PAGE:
There is some real innovation there, but it’s mostly alphabet soup that makes it difficult for companies to evaluate technologies. There are no standard methodologies by which to assess parts, throughput, and quality for 3D printing. We see company’s with very conservative well thought out marketing claims backed up by data while we also see brash people who are veering very much into overclaim territory. Through defense contracts, we see DED companies with a strong focus on local markets with little or no exposure beyond these markets. Inkjet companies are focusing on large industrial applications while powder bed is going niche. Some players seem to think that they’re locked in a two horse race with former German friends while others correctly identify very different technologies as muddying the waters. A lot of new entrants coming from welding are selling to their installed base while others are talking more to CNN than to customers. Some new technology companies are ignoring the existing market altogether hoping to capture the imagination of the public. We can also see some companies with billion dollar ambitions compete with companies that are content with slow incremental growth. Everyone uses metrics that are super convenient for their technology. It is a mess.

We can see companies begin to establish themselves within specific verticals, however. Generally, the media thinks that one company will win. In the industry, everyone thinks that there will be a mass die off and a few players will be left. But, will it? Can’t we see strong local and national service bureaus emerge? Isn’t it much more logical for people to specialize in a particular vertical? If we’re looking at opportunities in metal printing, for example, there isn’t a service bureau specialized in metal automotive, there isn’t one for marine only. What if I were specialized in working with Hastelloy for the NRO? Surely then my future would be bright, but no one would ever know about me outside my niche. Won’t for one part one machine be the cheapest? Won’t different firms have preferences for different technologies?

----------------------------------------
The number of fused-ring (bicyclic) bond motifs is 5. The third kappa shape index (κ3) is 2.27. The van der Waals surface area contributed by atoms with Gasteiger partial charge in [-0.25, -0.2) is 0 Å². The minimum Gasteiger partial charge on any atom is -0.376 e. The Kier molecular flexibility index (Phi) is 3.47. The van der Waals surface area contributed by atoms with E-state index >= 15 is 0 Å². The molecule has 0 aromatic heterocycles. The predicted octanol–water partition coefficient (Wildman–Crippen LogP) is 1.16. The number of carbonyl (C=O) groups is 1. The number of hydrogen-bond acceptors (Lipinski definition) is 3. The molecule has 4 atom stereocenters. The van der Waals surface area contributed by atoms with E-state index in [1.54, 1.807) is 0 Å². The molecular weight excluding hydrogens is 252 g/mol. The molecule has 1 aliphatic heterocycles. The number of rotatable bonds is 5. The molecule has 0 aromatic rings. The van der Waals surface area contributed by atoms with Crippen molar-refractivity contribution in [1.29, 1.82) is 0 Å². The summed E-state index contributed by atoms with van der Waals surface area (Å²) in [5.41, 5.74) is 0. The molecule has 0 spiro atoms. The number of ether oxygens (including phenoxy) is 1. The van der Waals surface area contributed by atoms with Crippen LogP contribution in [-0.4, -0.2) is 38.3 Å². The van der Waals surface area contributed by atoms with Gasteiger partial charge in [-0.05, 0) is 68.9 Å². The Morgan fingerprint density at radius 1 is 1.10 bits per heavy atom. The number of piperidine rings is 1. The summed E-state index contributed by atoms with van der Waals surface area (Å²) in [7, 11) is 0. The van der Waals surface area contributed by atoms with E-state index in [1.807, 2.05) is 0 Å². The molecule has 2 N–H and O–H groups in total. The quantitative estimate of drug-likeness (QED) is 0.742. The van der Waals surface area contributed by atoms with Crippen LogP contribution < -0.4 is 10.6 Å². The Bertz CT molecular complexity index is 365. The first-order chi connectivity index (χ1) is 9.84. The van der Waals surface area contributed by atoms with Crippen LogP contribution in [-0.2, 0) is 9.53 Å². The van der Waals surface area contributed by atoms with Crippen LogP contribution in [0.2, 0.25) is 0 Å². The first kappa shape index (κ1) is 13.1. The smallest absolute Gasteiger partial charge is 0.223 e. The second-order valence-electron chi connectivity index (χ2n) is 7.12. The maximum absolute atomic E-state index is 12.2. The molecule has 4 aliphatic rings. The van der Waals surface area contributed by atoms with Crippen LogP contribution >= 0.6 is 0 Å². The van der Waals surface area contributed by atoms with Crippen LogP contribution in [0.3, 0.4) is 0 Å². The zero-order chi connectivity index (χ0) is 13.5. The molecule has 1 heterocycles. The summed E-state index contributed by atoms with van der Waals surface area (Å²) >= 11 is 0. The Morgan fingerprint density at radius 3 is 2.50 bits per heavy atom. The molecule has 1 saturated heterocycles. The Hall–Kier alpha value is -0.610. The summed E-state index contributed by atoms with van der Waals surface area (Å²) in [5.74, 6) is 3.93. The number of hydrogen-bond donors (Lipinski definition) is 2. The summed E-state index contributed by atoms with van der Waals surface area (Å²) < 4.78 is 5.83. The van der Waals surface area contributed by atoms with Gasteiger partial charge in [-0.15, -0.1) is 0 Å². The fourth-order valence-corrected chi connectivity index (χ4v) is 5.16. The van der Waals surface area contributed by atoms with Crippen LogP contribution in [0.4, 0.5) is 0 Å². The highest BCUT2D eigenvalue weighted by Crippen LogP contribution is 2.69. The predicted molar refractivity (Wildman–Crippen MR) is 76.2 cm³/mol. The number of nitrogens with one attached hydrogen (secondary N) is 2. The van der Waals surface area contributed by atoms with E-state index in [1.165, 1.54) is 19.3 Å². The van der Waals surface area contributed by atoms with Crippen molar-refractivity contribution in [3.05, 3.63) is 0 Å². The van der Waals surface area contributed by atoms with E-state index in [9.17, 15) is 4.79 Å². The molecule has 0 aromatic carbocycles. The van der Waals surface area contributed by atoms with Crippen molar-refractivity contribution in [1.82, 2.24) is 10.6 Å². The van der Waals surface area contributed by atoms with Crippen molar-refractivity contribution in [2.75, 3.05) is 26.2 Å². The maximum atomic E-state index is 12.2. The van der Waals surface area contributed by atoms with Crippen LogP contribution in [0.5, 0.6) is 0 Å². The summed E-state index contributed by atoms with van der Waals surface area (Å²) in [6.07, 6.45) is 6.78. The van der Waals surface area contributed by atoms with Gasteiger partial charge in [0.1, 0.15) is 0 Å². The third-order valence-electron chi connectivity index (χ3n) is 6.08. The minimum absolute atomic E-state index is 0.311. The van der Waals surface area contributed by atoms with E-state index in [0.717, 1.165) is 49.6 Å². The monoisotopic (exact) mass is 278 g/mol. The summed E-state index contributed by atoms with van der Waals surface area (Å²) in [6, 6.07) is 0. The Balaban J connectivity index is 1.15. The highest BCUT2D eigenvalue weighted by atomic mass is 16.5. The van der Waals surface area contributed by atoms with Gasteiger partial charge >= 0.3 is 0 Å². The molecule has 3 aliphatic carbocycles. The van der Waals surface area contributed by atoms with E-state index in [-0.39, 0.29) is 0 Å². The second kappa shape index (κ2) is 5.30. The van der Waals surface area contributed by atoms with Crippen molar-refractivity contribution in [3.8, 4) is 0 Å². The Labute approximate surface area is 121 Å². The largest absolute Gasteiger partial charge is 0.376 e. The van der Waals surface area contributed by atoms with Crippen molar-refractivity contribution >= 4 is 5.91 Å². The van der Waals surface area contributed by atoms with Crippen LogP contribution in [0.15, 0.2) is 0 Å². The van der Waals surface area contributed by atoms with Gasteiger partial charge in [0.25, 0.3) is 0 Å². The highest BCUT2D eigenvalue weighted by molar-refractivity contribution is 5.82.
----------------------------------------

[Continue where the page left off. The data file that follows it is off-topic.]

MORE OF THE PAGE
What if we see instead of one winner takes all scenario a more nuanced and more granular development. What if through proximity, specialization and optimal parts, production many companies win in niches? What if whole technologies are limited to certain types of customers (e.g., metal for large corporate innovation campuses; metal for medical devices)? I think that this may be much more likely than we think for many areas. There are currently many machine builders worldwide operating in niches. I believe that in systems integration many companies could yet emerge that optimize toolchains for industries and parts. There is still so much to win in these areas that the battle is far from won. I think that we may be headed for a time where we see a very granular and fragmented market for years to come. Customers will discerningly taste porridge after porridge to find many who for them are just right.